Now I don’t normally review the more heavy rock/metallic music on this blog, as my main focus is punk and indie music but this does not mean I don’t throw up the devil horns from time to time. In fact I’m a huge fan of Trivium and I always end up jamming their stuff with one of my best mates when I see him, it’s sort of a ritual of ours. So do not think me a stranger to the genre. Anyway, I had a brief chat with Rajeev of prog rockers The Multitude and after checking out their stuff I told him I’d be happy to do a review of their debut album Passing Into Time. And what music it is.
Soaring vocals, chugging guitar, heavy bass and pounding drums along with some more delicate moments make this album an emotional listen. You cheer, shout and headbang at the thrash riffs and pummelling drums on tracks such as A Clarion Call To Retribution and yet some of the occasional beautiful orchestral violin work (or is it viola? I can never tell) on Friends of Mine bring a tear to the eye. I’m now going to talk about my 3 favourite tracks on Passing Into Time.
Passing Into Time starts powerfully with the short introductory track Kyrie Eleison leading into the first full song and title track Passing Into Time. I’m going to talk about both here as one track as they are connected. The slow lead guitar in Kyrie Eleison almost has a stoner vibe before the follow up title track kicks it up a notch with blasting chugs and pulverising drums and bass, not to mention the expert vocal performance.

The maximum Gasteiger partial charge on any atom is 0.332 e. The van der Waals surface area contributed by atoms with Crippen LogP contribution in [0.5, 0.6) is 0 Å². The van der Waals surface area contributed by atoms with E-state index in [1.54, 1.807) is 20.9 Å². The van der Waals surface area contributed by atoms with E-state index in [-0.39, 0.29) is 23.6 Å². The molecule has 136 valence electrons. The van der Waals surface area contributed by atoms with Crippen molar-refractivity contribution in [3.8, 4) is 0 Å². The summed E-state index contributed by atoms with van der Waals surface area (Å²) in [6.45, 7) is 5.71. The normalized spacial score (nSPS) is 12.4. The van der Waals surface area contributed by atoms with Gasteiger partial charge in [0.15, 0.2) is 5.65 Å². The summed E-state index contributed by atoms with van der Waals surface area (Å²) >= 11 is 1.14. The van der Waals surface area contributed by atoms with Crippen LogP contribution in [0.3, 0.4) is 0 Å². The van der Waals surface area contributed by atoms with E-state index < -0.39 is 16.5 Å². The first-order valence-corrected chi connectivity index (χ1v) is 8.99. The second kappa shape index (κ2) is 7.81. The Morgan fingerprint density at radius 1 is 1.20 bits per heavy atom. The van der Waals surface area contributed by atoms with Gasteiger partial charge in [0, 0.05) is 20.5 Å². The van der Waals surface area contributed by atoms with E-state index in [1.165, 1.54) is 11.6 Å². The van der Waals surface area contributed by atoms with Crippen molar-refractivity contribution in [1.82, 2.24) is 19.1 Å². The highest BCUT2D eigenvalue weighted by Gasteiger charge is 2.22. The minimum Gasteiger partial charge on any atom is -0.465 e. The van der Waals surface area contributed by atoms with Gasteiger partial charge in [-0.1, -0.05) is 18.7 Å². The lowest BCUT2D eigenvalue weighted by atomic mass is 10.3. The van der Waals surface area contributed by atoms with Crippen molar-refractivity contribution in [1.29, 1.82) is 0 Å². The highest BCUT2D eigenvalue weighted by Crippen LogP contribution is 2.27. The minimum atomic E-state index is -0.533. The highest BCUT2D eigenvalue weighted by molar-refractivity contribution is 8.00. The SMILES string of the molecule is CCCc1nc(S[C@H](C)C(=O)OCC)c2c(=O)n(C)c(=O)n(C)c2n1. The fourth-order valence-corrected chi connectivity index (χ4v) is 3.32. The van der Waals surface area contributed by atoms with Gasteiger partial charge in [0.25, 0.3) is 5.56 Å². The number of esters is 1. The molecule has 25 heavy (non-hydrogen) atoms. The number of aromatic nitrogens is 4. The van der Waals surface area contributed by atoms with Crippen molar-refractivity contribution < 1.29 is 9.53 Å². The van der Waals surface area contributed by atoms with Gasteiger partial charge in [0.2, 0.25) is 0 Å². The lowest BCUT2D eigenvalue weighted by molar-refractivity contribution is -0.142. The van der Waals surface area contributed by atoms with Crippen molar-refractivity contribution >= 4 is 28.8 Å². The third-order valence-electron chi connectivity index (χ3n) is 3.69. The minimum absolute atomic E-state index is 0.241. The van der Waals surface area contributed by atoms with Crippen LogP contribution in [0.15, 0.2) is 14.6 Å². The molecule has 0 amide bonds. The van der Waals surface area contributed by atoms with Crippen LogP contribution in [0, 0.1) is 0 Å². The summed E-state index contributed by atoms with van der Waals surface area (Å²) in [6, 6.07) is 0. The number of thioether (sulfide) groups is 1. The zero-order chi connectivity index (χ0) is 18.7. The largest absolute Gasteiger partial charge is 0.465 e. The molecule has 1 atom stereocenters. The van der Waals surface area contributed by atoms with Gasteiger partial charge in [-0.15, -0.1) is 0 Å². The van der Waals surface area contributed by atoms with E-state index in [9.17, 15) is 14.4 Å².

As I mentioned this album has its tender moments, especially with the collaboration between Multitude and Naviin Ghandharv On High Seas. The bass, while subtle and arguably drowned out on the rest of the album particularly stands out on this track and plays a wonderful counter melody to the beautiful guitar and orchestral arrangement while still laying down the rhythm which is exactly what a bass player should be doing on an album such as this. Loads of bands simply have the bassist follow the guitars but the bass player here has really shown his chops. Well done indeed.
Now my favourite track on this stellar album is the final track Friends of Mine. It seems to perfectly balance the slower moments to the smashing riffs we know that The Multitude are capable of by now. It sums up the album perfectly and is absolutely the right choice for the final track. Too many albums have the wrong choice for the finale, but this band have nailed it.
In summary this is an excellent example of progressive rock/metal and I urge any of my readers, especially those into the heavier side of rock to check this band out. Passing Into Time is available on the majority of music platforms including Spotify and iTunes.
Peace, Love and Cowbells,